Chris promised that I'd have something interesting to say about this, but my brain is fried. It's 6:30 and I'm still at work, and it's been a really long week.
What's really, really exciting, though, is that we're finally starting to plan our first social studies unit. Here's what I'm thinking -- if you have any suggestions, let me know:
So, the eighth grade social studies teachers decided that they would have a yearlong focus on labor, dividing the year into three long units: slavery, industrialization, and 20th century social movements. My thought was that the "essential question" for the year could be "Why do we work?"
For the slavery unit, that could translate into "What were slaves working for?" This is a question that has a lot of answers -- slaves were obviously working because they were forced to, but on a different level they were also working as part of a bigger economic system. On a different level, some slaves were able to work to save up money to buy their own freedom.
To me, the most important things for students to understand about slavery, when looking at it from a labor perspective, are a) that part of what made slavery so bad was that your labor belonged to someone else; b) that slavery was part of a bigger economy that united the North and the South and also reached across the Atlantic; c) that some of the ways slaves resisted oppression was by denying their labor to the slave masters.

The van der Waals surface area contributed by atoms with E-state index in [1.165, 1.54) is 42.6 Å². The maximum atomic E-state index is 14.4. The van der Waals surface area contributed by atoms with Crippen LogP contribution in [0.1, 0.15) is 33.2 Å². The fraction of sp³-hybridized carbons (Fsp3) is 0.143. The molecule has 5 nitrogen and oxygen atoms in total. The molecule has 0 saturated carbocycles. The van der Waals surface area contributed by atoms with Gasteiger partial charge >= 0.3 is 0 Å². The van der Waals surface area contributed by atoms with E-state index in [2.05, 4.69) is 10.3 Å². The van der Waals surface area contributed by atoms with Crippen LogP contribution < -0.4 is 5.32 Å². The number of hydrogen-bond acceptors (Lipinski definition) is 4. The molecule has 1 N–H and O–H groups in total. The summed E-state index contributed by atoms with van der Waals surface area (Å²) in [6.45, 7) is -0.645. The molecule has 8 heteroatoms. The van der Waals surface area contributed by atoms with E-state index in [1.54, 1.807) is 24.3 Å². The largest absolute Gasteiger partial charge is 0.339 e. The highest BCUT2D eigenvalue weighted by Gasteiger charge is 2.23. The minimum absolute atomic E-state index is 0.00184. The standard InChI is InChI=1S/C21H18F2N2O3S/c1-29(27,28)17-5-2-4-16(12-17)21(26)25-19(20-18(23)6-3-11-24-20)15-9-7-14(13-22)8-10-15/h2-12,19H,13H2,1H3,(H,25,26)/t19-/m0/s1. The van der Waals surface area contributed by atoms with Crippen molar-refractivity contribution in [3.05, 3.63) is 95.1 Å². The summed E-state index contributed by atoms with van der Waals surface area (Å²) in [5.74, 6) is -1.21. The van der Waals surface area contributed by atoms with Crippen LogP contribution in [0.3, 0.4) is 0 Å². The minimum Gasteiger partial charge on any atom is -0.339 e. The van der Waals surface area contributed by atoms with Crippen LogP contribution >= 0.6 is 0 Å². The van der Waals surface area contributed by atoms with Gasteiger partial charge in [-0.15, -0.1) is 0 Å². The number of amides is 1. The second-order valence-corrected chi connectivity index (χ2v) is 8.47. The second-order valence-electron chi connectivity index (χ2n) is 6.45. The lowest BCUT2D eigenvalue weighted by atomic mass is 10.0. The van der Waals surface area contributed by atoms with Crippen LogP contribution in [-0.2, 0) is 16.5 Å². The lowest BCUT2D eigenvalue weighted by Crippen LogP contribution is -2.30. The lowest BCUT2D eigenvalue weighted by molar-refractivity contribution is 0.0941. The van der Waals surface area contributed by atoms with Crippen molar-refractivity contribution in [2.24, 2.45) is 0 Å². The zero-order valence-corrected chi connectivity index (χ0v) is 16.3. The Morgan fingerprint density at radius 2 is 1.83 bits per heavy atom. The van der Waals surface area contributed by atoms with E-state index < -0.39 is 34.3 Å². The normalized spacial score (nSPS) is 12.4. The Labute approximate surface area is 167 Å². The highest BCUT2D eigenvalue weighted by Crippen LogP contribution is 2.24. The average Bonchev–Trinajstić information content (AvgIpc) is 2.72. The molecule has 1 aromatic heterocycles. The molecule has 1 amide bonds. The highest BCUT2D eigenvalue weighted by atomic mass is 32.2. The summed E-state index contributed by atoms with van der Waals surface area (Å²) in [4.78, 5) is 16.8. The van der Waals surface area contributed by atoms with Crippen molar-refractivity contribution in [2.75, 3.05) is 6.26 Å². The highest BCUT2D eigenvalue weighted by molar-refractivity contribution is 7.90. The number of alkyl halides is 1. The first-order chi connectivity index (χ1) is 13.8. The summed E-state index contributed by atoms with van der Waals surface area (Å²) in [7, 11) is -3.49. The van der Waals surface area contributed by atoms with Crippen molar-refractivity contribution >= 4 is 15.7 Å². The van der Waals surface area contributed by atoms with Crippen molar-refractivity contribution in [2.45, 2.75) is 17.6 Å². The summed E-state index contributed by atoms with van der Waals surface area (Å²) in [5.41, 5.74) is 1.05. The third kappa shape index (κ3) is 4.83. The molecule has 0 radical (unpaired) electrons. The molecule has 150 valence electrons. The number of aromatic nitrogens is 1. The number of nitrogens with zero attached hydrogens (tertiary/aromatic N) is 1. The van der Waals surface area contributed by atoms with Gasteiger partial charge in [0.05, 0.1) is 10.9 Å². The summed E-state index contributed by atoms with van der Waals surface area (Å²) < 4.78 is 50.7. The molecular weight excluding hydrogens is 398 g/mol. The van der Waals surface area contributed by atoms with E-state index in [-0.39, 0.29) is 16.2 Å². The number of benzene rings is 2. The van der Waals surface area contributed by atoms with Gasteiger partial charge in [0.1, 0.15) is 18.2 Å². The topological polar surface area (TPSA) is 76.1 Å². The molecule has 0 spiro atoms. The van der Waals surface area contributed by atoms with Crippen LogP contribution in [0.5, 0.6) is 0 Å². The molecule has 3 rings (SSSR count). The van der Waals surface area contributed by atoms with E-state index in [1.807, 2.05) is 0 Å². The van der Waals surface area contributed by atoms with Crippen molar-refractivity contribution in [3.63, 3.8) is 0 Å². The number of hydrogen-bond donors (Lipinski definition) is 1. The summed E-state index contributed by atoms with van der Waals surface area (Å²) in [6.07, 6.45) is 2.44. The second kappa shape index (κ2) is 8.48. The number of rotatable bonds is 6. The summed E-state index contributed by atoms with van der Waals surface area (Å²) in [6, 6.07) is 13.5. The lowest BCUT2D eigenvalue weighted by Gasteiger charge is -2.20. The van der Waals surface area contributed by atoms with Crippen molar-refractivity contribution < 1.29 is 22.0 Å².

How will we know if students understand these things? At the end of the unit, they will have to complete a project in which they pick one individual who we've discussed in the unit, and answer the question, "what was this person working for?" The final product must include a written piece (maybe a narrative?) and some kind of visual (map, illustration, etc).
Now what I have to do is lay out the structure of the unit -- what exactly will we do to get students to the point that they can complete the final project? A lot of resources and ideas come to mind for use in lessons: the cotton gin (maybe a lesson where students look at graphs comparing the number of slaves used in the south before and after the invention of the cotton gin?); work songs; maps of the triangle trade routes; narratives recalling examples of foot-dragging; looking at black soldiers during the Civil War -- how was their labor different?; auction posters; looking at what whites were saying about labor at the time (I've been reading a lot -- too much -- about yeomen farmers recently).
I would love to hear any feedback, suggestions, resources, etc. you may have. It's the first unit I've ever planned that will actually be carried out by students, so don't hold back, please!